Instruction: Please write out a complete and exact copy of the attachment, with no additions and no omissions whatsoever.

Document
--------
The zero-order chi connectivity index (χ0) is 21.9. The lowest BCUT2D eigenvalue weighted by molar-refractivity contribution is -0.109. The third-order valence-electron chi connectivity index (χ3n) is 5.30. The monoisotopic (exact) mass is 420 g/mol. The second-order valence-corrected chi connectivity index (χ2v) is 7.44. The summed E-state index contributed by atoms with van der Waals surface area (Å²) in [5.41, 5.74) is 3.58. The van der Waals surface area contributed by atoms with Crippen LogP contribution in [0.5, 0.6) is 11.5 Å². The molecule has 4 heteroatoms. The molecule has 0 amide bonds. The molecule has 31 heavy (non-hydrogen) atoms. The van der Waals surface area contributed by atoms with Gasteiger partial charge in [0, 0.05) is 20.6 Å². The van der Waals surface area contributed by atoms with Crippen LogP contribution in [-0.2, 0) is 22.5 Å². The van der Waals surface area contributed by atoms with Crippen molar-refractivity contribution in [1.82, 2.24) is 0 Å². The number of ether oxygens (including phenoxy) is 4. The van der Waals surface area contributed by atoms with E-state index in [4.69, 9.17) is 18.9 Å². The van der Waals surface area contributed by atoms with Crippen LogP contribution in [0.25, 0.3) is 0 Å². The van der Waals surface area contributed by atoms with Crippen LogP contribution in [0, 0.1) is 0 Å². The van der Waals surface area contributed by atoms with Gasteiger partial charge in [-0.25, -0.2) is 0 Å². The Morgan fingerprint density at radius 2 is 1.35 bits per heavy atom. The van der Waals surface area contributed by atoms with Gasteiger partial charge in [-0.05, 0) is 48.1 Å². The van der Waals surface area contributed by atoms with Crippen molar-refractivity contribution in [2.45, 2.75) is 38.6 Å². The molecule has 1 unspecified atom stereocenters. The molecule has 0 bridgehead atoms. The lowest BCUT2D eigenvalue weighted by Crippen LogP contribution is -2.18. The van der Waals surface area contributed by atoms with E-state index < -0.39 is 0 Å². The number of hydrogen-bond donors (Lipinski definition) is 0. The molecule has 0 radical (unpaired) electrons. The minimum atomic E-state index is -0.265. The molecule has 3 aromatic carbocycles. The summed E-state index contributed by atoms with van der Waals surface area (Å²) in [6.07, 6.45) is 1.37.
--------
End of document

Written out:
The zero-order chi connectivity index (χ0) is 21.9. The lowest BCUT2D eigenvalue weighted by molar-refractivity contribution is -0.109. The third-order valence-electron chi connectivity index (χ3n) is 5.30. The monoisotopic (exact) mass is 420 g/mol. The second-order valence-corrected chi connectivity index (χ2v) is 7.44. The summed E-state index contributed by atoms with van der Waals surface area (Å²) in [5.41, 5.74) is 3.58. The van der Waals surface area contributed by atoms with Crippen LogP contribution in [0.5, 0.6) is 11.5 Å². The molecule has 4 heteroatoms. The molecule has 0 amide bonds. The molecule has 31 heavy (non-hydrogen) atoms. The van der Waals surface area contributed by atoms with Gasteiger partial charge in [0, 0.05) is 20.6 Å². The van der Waals surface area contributed by atoms with Crippen LogP contribution in [-0.2, 0) is 22.5 Å². The van der Waals surface area contributed by atoms with Crippen molar-refractivity contribution in [1.82, 2.24) is 0 Å². The number of ether oxygens (including phenoxy) is 4. The van der Waals surface area contributed by atoms with E-state index in [4.69, 9.17) is 18.9 Å². The van der Waals surface area contributed by atoms with Crippen LogP contribution in [0.25, 0.3) is 0 Å². The van der Waals surface area contributed by atoms with Crippen LogP contribution in [0, 0.1) is 0 Å². The van der Waals surface area contributed by atoms with Gasteiger partial charge in [-0.25, -0.2) is 0 Å². The Morgan fingerprint density at radius 2 is 1.35 bits per heavy atom. The van der Waals surface area contributed by atoms with Gasteiger partial charge in [-0.05, 0) is 48.1 Å². The van der Waals surface area contributed by atoms with Crippen molar-refractivity contribution in [2.45, 2.75) is 38.6 Å². The molecule has 1 unspecified atom stereocenters. The molecule has 0 bridgehead atoms. The lowest BCUT2D eigenvalue weighted by Crippen LogP contribution is -2.18. The van der Waals surface area contributed by atoms with E-state index < -0.39 is 0 Å². The number of hydrogen-bond donors (Lipinski definition) is 0. The molecule has 0 radical (unpaired) electrons. The minimum atomic E-state index is -0.265. The molecule has 3 aromatic carbocycles. The summed E-state index contributed by atoms with van der Waals surface area (Å²) in [6.07, 6.45) is 1.37.